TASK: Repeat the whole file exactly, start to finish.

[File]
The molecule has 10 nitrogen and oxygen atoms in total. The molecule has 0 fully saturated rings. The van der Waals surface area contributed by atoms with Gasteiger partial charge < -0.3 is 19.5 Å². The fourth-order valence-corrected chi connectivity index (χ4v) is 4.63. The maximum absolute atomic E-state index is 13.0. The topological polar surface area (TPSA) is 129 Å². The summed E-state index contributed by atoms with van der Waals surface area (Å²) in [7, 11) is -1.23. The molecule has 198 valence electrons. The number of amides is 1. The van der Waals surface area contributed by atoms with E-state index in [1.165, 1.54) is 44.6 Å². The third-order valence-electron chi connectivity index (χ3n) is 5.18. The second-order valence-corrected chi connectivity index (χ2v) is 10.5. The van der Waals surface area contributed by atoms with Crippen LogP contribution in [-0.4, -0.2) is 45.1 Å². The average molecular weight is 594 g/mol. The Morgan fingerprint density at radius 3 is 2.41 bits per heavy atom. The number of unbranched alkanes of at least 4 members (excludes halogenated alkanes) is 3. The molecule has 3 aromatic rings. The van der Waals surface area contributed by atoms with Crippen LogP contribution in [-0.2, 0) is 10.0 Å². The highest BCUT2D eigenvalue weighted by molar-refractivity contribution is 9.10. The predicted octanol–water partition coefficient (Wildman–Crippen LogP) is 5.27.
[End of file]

The molecule has 10 nitrogen and oxygen atoms in total. The molecule has 0 fully saturated rings. The van der Waals surface area contributed by atoms with Gasteiger partial charge < -0.3 is 19.5 Å². The fourth-order valence-corrected chi connectivity index (χ4v) is 4.63. The maximum absolute atomic E-state index is 13.0. The topological polar surface area (TPSA) is 129 Å². The summed E-state index contributed by atoms with van der Waals surface area (Å²) in [7, 11) is -1.23. The molecule has 198 valence electrons. The number of amides is 1. The van der Waals surface area contributed by atoms with E-state index in [1.165, 1.54) is 44.6 Å². The third-order valence-electron chi connectivity index (χ3n) is 5.18. The second-order valence-corrected chi connectivity index (χ2v) is 10.5. The van der Waals surface area contributed by atoms with Crippen LogP contribution in [-0.4, -0.2) is 45.1 Å². The average molecular weight is 594 g/mol. The Morgan fingerprint density at radius 3 is 2.41 bits per heavy atom. The number of unbranched alkanes of at least 4 members (excludes halogenated alkanes) is 3. The molecule has 3 aromatic rings. The van der Waals surface area contributed by atoms with Crippen LogP contribution in [-0.2, 0) is 10.0 Å². The highest BCUT2D eigenvalue weighted by molar-refractivity contribution is 9.10. The predicted octanol–water partition coefficient (Wildman–Crippen LogP) is 5.27.